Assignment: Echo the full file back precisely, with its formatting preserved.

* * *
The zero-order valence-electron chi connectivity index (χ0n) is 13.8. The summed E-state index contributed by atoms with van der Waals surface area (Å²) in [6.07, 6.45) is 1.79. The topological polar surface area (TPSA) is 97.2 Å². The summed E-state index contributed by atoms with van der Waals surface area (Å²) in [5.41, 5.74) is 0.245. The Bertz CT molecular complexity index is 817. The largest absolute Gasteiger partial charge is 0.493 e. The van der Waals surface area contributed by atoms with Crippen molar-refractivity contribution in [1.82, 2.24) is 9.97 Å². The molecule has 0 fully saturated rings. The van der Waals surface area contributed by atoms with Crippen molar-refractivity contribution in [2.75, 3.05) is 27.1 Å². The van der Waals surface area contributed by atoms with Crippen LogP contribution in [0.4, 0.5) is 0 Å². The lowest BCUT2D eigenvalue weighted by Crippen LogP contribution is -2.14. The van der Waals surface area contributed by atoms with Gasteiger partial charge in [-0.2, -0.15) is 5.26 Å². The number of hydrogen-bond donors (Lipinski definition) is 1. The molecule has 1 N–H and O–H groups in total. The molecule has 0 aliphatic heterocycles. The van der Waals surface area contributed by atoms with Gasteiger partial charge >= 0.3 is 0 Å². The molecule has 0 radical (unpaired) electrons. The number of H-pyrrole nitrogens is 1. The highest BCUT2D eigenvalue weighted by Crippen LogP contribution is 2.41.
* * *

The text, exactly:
The zero-order valence-electron chi connectivity index (χ0n) is 13.8. The summed E-state index contributed by atoms with van der Waals surface area (Å²) in [6.07, 6.45) is 1.79. The topological polar surface area (TPSA) is 97.2 Å². The summed E-state index contributed by atoms with van der Waals surface area (Å²) in [5.41, 5.74) is 0.245. The Bertz CT molecular complexity index is 817. The largest absolute Gasteiger partial charge is 0.493 e. The van der Waals surface area contributed by atoms with Crippen molar-refractivity contribution in [1.82, 2.24) is 9.97 Å². The molecule has 0 fully saturated rings. The van der Waals surface area contributed by atoms with Crippen molar-refractivity contribution in [2.75, 3.05) is 27.1 Å². The van der Waals surface area contributed by atoms with Crippen LogP contribution in [0.4, 0.5) is 0 Å². The lowest BCUT2D eigenvalue weighted by Crippen LogP contribution is -2.14. The van der Waals surface area contributed by atoms with Gasteiger partial charge in [-0.2, -0.15) is 5.26 Å². The number of hydrogen-bond donors (Lipinski definition) is 1. The molecule has 1 N–H and O–H groups in total. The molecule has 0 aliphatic heterocycles. The van der Waals surface area contributed by atoms with Gasteiger partial charge >= 0.3 is 0 Å². The molecule has 0 radical (unpaired) electrons. The number of H-pyrrole nitrogens is 1. The highest BCUT2D eigenvalue weighted by Crippen LogP contribution is 2.41.